Greg Steube wins Republican nomination by a landslide in CD17
Greg Steube is holding a South Florida fundraiser for his congressional bid.

greg steube

State Sen. Greg Stuebe emerged victorious from a hard-fought Republican primary in Florida’s 17th Congressional District. With most precincts reporting, Steube had 62 percent of the vote compared to Charlotte County veteran Bill Akins‘s 19 percent and state Rep. Julio Gonzalez’s 18 percent.

Steube had been backed by conservative groups like the National Rifle Association and Club for Growth, which issued a congratulatory statement. “Club for Growth’s PACs were proud to play a role in Greg Steube’s victory tonight,” Club for Growth President David McIntosh said.

“As a state legislator, Greg was a staunch pro-growth conservative who wasn’t afraid of taking on both parties, and his courage and principle will serve him well in Washington. We fully expect Greg to be a leader in Congress in the fight for economic freedom.”

The Republican contest pitted against one another former allies who represented the Sarasota area in the Florida Legislature. For most of the election season, the race felt like a clash between Steube and Gonzalez, and Gonzalez raised far more money than Akins despite performing poorly in late-reporting, largely rural portions of the district.

Steube now heads for a general election battle with Democrat April Freeman, the 2016 Democratic nominee as well, who won a primary contest against opponent Bill Pollard Tuesday night with 77 percent of the vote.

But in a district where President Donald Trump beat Democrat Hillary Clinton by 27 percentage points, the Republican battle has been the high-stakes contest in the region.

The Republican contest became one of the more closely watched primaries in the state after U.S. Rep. Tom Rooney in March announced his retirement.

Steube, a Sarasota Republican elected to the state Senate in 2016, previously served six years in the Florida House. In that time, he developed a reputation as one of the strongest advocates for gun rights in Tallahassee, advocating for concealed carry permit holders to be allowed to bring weapons into gun-free businesses and even courthouses.

Akins entered the race first, intending to challenge Rooney in the primary. Through the race, he delivered especially hard critiques of Steube, questioning his combat record and raising the fact Steube still does not live in the 17th.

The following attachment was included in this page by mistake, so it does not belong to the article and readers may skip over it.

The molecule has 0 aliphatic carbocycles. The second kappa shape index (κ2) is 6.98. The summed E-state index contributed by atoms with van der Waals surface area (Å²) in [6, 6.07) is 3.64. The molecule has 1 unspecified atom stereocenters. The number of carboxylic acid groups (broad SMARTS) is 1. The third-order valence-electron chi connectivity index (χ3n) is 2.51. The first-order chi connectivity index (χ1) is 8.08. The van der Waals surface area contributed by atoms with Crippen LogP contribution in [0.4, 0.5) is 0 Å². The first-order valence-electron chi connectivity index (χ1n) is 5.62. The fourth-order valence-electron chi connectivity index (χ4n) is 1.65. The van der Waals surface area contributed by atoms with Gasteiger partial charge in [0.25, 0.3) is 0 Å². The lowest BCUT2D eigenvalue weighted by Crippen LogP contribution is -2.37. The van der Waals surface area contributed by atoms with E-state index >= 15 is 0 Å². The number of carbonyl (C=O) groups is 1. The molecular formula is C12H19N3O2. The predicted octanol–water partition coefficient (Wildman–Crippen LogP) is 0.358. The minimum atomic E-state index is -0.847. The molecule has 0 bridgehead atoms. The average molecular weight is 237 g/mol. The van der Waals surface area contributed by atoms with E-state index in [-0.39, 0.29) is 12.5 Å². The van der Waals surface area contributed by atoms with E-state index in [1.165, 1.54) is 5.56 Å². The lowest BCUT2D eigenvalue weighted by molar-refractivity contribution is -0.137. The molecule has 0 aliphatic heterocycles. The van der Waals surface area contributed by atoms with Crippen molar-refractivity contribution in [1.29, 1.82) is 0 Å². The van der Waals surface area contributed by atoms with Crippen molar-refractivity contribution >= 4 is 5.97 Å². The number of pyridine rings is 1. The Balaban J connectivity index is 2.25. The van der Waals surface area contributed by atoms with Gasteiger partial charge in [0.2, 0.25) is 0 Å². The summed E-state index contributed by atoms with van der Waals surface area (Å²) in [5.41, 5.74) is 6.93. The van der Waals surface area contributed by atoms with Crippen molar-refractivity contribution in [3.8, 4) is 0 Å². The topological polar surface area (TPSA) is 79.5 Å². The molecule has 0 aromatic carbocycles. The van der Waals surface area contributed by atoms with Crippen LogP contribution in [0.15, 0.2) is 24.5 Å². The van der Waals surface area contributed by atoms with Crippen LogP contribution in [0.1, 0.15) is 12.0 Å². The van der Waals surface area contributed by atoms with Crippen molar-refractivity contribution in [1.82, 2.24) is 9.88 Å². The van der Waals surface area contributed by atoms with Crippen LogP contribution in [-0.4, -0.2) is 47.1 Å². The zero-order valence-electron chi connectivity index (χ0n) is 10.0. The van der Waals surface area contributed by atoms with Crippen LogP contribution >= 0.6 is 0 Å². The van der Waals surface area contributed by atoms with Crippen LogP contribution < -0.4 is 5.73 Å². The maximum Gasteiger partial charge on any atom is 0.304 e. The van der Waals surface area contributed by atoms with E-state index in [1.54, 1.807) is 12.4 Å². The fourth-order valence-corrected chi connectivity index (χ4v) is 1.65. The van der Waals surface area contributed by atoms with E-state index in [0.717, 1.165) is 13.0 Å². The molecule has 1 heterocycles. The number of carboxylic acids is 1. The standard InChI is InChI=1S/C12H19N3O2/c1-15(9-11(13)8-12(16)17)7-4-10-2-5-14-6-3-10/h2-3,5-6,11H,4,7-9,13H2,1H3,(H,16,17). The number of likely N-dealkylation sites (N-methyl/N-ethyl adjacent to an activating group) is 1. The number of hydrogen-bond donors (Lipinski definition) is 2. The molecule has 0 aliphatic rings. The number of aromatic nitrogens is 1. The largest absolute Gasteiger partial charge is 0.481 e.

Gonzalez, a Venice physician by trade who also holds a law degree, has served in the state House since 2010, where he has focused on health care policy as he bolstered his social conservative credentials. He admitted feeling bruised and uncertain if he had any political future after the difficult contest.

“My character was assassinated,” Gonzalez said. “It’s really sad that tonight deceit and lies prevailed in the political discourse.”

That’s not the only mud thrown in the race. Gonzalez criticized Steube for his Congressional lobbying work with Becker and Poliakoff, which represents Sarasota County as a client.

Meanwhile, Gonzalez saw details of a malpractice lawsuit turn into newspaper headlines. Steube also highlighted a cadre of “Never Trump” comments made by Gonzalez during U.S. Sen. Marco Rubio’s doomed presidential campaign in 2016.

Jacob Ogles

Jacob Ogles has covered politics in Florida since 2000 for regional outlets including SRQ Magazine in Sarasota, The News-Press in Fort Myers and The Daily Commercial in Leesburg. His work has appeared nationally in The Advocate, Wired and other publications. Events like SRQ’s Where The Votes Are workshops made Ogles one of Southwest Florida’s most respected political analysts, and outlets like WWSB ABC 7 and WSRQ Sarasota have featured his insights. He can be reached at [email protected].

One comment

  • James M. Ray

    August 29, 2018 at 2:24 am

    I’ve got a suggestion for Dr. Gonzalez.

    “Spend some time on Continuing Medical Education, with a specific focus on the Human Endocannabinoid System, so you don’t embarrass yourself so much in the future WRT weed.”

    Florida’s Cannabis Action Network and others can likely help you a LOT more than the medical establishment in this state, which lags FAR behind the scientific advances in countries like Israel due to the prohibitionist mindlessness I’ve repeatedly mocked.

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